What are some of the new reporting requirements?

On Feb. 8, the IRS released final versions of forms and related instructions that employers may use to report under Sections 6055 and 6056 for 2014. These forms are not required to be filed for 2014, but reporting entities may voluntarily file them in 2015 for 2014 coverage. Forms and instructions for 2015 reporting have not yet been released.

One of the changes permits an Applicable Large Employer (ALE) to use either the first or last day of the first payroll period that starts during each month, or the first or last day of each month, when determining the total employee count.

An ALE is defined as having employed an average of at least 50 full-time employees on business days during the preceding calendar year. A full-time employee generally must have worked 30 hours in a week or meet the definition of full-time equivalents (FTE) as defined by the FTE calculation requirements.

All ALEs will be required to file Form 1094-C (a transmittal) and Form 1095-C (an information return) for each full-time employee. Form 1094-C is used to report employer summary information to the IRS and to transmit Forms 1095-C to the IRS. Form 1095-C is used to report information about each employee.

What is the purpose of these forms?

These forms help the IRS determine whether an ALE owes penalties under the employer shared responsibility rules and to determine whether an employee is eligible for premium tax credits.

Form 1095-C will generally be used by ALEs to satisfy both the Section 6055 and 6056 reporting requirements, as applicable. If an ALE sponsors a self-insured plan they will complete all sections of Form 1095-C to report the information required under both Sections 6055 and 6056; therefore, these ALEs will be able to use a single form to report information regarding whether an employee was covered. In turn, each full-time employee, as defined by the ACA, will receive a copy of Form 1095-C.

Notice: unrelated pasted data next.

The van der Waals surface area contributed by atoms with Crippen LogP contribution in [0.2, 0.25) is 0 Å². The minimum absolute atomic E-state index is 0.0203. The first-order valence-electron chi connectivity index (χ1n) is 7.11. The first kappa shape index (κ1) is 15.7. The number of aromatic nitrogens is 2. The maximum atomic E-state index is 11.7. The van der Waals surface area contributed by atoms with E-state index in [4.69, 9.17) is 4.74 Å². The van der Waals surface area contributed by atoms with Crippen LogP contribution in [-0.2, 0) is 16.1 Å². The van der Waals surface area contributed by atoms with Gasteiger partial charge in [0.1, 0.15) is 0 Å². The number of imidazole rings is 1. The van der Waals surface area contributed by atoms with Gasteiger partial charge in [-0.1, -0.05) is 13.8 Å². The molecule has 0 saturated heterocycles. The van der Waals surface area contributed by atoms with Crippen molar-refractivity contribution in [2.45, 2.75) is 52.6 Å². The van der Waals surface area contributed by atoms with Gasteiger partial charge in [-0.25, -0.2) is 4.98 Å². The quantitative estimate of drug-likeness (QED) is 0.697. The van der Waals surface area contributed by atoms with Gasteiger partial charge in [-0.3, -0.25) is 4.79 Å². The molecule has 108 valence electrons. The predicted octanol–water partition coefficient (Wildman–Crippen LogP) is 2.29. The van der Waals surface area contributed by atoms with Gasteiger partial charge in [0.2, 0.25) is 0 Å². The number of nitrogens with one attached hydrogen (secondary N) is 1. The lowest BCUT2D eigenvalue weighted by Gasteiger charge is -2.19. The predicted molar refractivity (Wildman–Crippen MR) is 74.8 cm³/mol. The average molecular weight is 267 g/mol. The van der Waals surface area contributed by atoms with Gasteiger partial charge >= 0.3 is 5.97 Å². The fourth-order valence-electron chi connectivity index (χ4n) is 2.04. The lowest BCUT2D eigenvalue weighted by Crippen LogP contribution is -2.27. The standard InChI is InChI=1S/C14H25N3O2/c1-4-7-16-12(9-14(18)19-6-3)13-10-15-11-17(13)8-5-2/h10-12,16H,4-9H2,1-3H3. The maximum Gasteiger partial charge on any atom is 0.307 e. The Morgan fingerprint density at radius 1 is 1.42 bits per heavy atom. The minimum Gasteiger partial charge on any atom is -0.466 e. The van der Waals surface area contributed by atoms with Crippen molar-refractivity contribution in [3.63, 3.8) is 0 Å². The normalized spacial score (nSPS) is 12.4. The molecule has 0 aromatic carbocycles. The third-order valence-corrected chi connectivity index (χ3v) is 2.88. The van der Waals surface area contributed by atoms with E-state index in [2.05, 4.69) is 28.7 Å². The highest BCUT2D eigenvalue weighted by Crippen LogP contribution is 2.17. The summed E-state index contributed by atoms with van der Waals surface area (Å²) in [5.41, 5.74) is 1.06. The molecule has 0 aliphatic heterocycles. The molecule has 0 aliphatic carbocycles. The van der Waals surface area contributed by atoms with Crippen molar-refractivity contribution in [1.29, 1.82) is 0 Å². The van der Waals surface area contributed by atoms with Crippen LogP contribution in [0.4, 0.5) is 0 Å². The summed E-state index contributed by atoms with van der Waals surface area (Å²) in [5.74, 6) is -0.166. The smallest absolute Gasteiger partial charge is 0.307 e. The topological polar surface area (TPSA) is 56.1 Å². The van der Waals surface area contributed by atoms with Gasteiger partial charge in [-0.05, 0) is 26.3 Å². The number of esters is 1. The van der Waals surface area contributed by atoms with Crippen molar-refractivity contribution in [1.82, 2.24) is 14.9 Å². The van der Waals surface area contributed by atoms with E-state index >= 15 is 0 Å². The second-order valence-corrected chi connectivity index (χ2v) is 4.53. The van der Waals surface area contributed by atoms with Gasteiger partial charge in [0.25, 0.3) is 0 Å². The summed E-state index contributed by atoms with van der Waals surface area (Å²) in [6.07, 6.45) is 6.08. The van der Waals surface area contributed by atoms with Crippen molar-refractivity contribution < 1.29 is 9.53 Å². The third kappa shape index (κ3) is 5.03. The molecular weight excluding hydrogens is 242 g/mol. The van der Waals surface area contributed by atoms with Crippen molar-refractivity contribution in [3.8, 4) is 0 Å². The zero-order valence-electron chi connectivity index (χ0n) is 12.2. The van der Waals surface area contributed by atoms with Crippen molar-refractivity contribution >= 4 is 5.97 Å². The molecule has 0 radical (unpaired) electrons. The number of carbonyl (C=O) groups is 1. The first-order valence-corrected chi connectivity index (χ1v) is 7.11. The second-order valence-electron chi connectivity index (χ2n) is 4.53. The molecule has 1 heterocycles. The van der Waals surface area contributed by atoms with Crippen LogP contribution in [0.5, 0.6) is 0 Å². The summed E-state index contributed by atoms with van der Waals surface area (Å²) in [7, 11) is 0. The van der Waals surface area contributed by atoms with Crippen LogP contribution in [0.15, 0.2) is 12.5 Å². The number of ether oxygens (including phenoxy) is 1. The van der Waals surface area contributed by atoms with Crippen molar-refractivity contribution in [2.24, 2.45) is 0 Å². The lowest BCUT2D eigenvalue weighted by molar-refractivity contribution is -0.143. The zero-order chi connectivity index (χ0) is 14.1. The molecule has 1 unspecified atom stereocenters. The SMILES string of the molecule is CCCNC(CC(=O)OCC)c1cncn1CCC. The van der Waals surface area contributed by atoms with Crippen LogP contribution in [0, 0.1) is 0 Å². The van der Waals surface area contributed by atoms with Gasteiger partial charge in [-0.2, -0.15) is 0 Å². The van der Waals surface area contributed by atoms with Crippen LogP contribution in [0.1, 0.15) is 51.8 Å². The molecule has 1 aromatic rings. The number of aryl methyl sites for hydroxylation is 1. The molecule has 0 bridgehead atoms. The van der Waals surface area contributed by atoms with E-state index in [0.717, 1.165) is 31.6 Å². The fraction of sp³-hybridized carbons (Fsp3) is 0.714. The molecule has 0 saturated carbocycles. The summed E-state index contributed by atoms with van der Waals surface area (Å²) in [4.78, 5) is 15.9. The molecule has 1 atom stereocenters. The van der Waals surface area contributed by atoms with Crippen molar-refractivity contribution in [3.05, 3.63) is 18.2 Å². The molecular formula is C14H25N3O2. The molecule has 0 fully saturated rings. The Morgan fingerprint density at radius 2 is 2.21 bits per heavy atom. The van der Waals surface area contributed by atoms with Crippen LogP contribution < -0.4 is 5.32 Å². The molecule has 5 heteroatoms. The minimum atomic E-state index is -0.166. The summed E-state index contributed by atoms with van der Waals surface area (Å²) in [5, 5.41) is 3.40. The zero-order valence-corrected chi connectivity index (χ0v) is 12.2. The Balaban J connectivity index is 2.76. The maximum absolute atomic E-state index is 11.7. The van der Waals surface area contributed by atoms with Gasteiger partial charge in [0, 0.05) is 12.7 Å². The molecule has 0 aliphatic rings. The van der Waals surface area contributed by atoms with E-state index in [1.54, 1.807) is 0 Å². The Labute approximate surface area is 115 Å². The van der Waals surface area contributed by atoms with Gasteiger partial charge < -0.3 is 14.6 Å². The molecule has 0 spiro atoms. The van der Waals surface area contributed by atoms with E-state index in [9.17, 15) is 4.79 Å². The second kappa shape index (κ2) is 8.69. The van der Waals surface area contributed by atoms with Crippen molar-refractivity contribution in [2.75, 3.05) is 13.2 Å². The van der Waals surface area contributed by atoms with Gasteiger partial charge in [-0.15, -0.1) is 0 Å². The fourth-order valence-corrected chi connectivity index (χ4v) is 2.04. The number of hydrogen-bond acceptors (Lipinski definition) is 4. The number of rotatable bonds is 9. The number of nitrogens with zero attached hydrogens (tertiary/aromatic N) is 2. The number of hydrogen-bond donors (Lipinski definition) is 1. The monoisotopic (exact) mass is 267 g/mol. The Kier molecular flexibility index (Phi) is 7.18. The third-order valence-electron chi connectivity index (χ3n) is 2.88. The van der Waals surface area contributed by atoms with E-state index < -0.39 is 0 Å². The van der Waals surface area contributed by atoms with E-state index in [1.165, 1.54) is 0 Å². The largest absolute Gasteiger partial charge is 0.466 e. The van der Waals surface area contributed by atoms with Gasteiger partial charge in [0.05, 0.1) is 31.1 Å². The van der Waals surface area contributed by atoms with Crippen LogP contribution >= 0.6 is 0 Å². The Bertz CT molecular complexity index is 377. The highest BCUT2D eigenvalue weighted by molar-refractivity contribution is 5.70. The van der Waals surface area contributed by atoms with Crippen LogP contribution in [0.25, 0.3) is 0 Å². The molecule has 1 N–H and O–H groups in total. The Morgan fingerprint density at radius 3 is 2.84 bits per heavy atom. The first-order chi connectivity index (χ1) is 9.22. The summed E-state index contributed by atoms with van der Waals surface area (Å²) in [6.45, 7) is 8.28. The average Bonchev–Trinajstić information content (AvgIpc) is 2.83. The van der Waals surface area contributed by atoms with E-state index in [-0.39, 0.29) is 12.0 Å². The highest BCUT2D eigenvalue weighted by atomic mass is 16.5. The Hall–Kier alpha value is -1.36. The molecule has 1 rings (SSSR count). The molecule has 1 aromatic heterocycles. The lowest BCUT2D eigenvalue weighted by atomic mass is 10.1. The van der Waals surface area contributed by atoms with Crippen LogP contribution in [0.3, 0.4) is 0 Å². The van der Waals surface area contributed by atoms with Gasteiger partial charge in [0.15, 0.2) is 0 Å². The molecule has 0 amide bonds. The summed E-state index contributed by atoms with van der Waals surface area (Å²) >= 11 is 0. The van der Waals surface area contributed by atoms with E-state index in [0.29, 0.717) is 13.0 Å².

The final instructions for Forms 1094-C and 1095-C include a new option for ALEs reporting information for nonemployees (such as nonemployee directors, retirees or nonemployee COBRA beneficiaries).

The final instructions for Forms 1094-C and 1095-C also made several changes to the alternative methods of reporting under Section 6056. Two alternative methods of reporting are available under Section 6056 — the Qualifying Offer Method (and the Qualifying Offer Method Transition Relief for 2015), and the 98 Percent Offer Method.

What about deadlines and any penalties?

It is important to be aware of the deadlines established for reporting. These forms must be filed with the IRS annually, no later than Feb. 28 or March 31, if filed electronically, of the year following the calendar year in which it provided coverage. Any ALE that files at least 250 returns under Section 6055 or 6056 must file electronically. ALEs will be required to furnish statements annually to full-time employees on or before Jan. 31 of the year immediately following the calendar year to which the statements relate.